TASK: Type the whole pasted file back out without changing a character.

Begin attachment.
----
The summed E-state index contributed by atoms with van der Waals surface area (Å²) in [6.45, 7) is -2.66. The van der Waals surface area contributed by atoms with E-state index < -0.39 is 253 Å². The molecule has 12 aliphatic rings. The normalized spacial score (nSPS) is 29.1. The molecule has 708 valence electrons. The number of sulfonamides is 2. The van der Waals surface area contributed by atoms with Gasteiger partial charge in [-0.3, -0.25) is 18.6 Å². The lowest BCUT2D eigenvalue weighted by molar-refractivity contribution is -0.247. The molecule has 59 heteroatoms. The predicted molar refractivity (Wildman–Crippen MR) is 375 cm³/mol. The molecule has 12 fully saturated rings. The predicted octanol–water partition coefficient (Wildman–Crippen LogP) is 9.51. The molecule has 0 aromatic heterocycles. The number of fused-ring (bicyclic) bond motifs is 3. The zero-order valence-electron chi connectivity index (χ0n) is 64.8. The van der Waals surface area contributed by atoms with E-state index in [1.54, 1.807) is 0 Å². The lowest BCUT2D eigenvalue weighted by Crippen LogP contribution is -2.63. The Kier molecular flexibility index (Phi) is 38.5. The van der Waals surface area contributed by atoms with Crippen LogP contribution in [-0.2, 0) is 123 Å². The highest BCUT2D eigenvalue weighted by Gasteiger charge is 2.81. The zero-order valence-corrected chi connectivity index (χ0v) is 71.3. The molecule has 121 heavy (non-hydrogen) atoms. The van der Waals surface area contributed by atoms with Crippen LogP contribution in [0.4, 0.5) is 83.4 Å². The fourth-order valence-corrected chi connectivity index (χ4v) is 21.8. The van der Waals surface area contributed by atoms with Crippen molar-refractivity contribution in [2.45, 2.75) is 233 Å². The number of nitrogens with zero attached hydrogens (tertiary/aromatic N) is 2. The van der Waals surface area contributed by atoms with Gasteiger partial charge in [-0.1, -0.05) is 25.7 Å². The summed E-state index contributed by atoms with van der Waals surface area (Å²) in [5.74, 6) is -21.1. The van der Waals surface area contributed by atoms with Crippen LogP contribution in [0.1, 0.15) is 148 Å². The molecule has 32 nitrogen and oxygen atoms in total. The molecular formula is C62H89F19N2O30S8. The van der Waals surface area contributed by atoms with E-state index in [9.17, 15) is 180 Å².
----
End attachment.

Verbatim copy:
The summed E-state index contributed by atoms with van der Waals surface area (Å²) in [6.45, 7) is -2.66. The van der Waals surface area contributed by atoms with E-state index < -0.39 is 253 Å². The molecule has 12 aliphatic rings. The normalized spacial score (nSPS) is 29.1. The molecule has 708 valence electrons. The number of sulfonamides is 2. The van der Waals surface area contributed by atoms with Gasteiger partial charge in [-0.3, -0.25) is 18.6 Å². The lowest BCUT2D eigenvalue weighted by molar-refractivity contribution is -0.247. The molecule has 59 heteroatoms. The predicted molar refractivity (Wildman–Crippen MR) is 375 cm³/mol. The molecule has 12 fully saturated rings. The predicted octanol–water partition coefficient (Wildman–Crippen LogP) is 9.51. The molecule has 0 aromatic heterocycles. The number of fused-ring (bicyclic) bond motifs is 3. The zero-order valence-electron chi connectivity index (χ0n) is 64.8. The van der Waals surface area contributed by atoms with E-state index in [1.54, 1.807) is 0 Å². The lowest BCUT2D eigenvalue weighted by Crippen LogP contribution is -2.63. The Kier molecular flexibility index (Phi) is 38.5. The van der Waals surface area contributed by atoms with Crippen LogP contribution in [-0.2, 0) is 123 Å². The highest BCUT2D eigenvalue weighted by Gasteiger charge is 2.81. The zero-order valence-corrected chi connectivity index (χ0v) is 71.3. The molecule has 121 heavy (non-hydrogen) atoms. The van der Waals surface area contributed by atoms with Crippen LogP contribution in [0.4, 0.5) is 83.4 Å². The fourth-order valence-corrected chi connectivity index (χ4v) is 21.8. The van der Waals surface area contributed by atoms with Crippen molar-refractivity contribution in [2.45, 2.75) is 233 Å². The number of nitrogens with zero attached hydrogens (tertiary/aromatic N) is 2. The van der Waals surface area contributed by atoms with Gasteiger partial charge in [-0.1, -0.05) is 25.7 Å². The summed E-state index contributed by atoms with van der Waals surface area (Å²) in [5.74, 6) is -21.1. The van der Waals surface area contributed by atoms with Crippen LogP contribution in [0.1, 0.15) is 148 Å². The molecule has 32 nitrogen and oxygen atoms in total. The molecular formula is C62H89F19N2O30S8. The van der Waals surface area contributed by atoms with E-state index in [9.17, 15) is 180 Å².